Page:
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As I sit here fast charging on a long road trip, I thought I would put an abbreviated summary for any new folks to this forum.

I highly recommend the PlugShare app which shows all brands for whatever map area you are looking. I have used both Electrify America and EVgo for fast charging along the Interstate highways. Unfortunately EVgo only goes up to 50 kW and the normal charge I will get is only about 42 kW rate. The Electrify America pumps range up to 350 kW rating and so they will provide the maximum your Kia Niro will accept. With their new program for pass plus members of four dollars per month, you get a really good rate of only $.31 per kilowatt (that rate I’ve seen in WA and OR), after they recently changed away from billing by the minute. My experience after several long day road trips is that at around 20% you’ll get in the low 70s of kilowatt rate of charge (and I’ve seen up to 76kw) and once you hit 50% it drops a bit to the 50s- 60s kw rate of charge. Further incremental drops I’ve noticed are down to 58 kW rate of charge when my state of charge is in the 60s. And then in the mid to high 70s of state of charge it drops into the 30s kw rate of charge. Due to a very long road trip day when I would not have any more fast chargers available where I was going, I stayed on the fast charger one time up until about 93%. At that point it was only giving me 11 kW rate of charge.
so this is just to say that if you are going to be doing the fast charging along the way, it’s better to use down your charge to around 20% rather than using the fast charger starting at 50%. You will get a faster charge.
 

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To add to this: I just got back from a long road trip in my Niro EV, and I found that I couldn't charge faster than around 33 kW at an Electrify America station (On a charger supposedly capable of 150 kW). I was really worried that something was wrong with the car. But I think it was just that charging station. I drove to another EA station and the car immediately jumped to 68 kW of charging power (At around 10% state of charge). I did the math and realized the 33 kW I was getting was exactly 100 amps at the battery voltage which was probably limited by a problem with the station rather than the car itself.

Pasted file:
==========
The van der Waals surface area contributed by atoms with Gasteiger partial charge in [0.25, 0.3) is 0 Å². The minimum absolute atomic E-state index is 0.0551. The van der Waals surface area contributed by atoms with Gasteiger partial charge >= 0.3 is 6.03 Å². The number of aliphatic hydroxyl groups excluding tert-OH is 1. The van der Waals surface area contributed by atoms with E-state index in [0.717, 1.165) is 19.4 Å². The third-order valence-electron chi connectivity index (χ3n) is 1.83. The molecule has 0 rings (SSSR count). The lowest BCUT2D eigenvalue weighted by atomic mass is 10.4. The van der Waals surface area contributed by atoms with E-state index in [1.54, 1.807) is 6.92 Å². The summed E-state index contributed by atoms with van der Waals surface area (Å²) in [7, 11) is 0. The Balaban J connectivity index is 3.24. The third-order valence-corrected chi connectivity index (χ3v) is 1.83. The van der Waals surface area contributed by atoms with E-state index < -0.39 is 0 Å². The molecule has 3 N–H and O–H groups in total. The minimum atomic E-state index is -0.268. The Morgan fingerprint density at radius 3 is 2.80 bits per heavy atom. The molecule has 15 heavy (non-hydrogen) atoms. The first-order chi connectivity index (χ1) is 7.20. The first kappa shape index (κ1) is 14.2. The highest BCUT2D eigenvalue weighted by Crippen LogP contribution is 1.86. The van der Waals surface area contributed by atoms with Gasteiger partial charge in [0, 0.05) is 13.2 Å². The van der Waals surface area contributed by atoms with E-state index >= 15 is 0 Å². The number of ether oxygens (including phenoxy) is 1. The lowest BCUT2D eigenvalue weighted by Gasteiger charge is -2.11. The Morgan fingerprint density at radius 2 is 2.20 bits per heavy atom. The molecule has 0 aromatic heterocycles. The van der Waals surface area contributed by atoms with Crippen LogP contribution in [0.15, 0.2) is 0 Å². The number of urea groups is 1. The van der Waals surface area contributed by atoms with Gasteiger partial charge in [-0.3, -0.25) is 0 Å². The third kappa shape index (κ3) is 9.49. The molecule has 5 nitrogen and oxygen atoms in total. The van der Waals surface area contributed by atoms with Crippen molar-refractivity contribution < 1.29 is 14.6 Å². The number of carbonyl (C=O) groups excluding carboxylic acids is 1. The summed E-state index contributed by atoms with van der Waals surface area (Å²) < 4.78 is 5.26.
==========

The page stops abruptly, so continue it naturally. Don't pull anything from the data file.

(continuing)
So if you have a slow charging experience at EA, try moving to another charging stand/cabinet. It could just be a bad charger. And remember to report on PlugShare so other drivers know to avoid that particular charging cabinet. (Usually numbered at EA stations as #1, #2, #3, etc)

One thing to keep in mind: The car reports kW, and the station reports kW, but the actual charge limits are really in amps not kW. The 150 kW charging stations can deliver up to 300 amps. The Niro EV can accept up to 200 amps. The kW power you get at 200 amps varies based on the battery voltage. When the battery is fully depleted the voltage is around 300 volts. When it's fully charged it's around 400 volts. The nominal voltage is roughly 360v.

So if you're at like 2% charge and you plug in and pull the full 200 amps from the charging station, the kW reported will only be around 60kW. As the voltage increases it eventually gets to around 385 volts where it's starting to get closer to 60% SoC... then the kW reported will have increased to 77kW. From 60 kW to 77 kW you are still pulling the same 200 amps. But it's around the 385 voltage that the amperage starts to taper off which is why the max kW of 77-78 kW always occurs between 50-60% state of charge.
 

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Yeah, EA still has some work to do with their charger reliability. And the initial power draw is highly dependent on conditions: battery temp, SoC, outdoor temp, and very possibly if it's a Thursday. OK, maybe not the last one. :D
 
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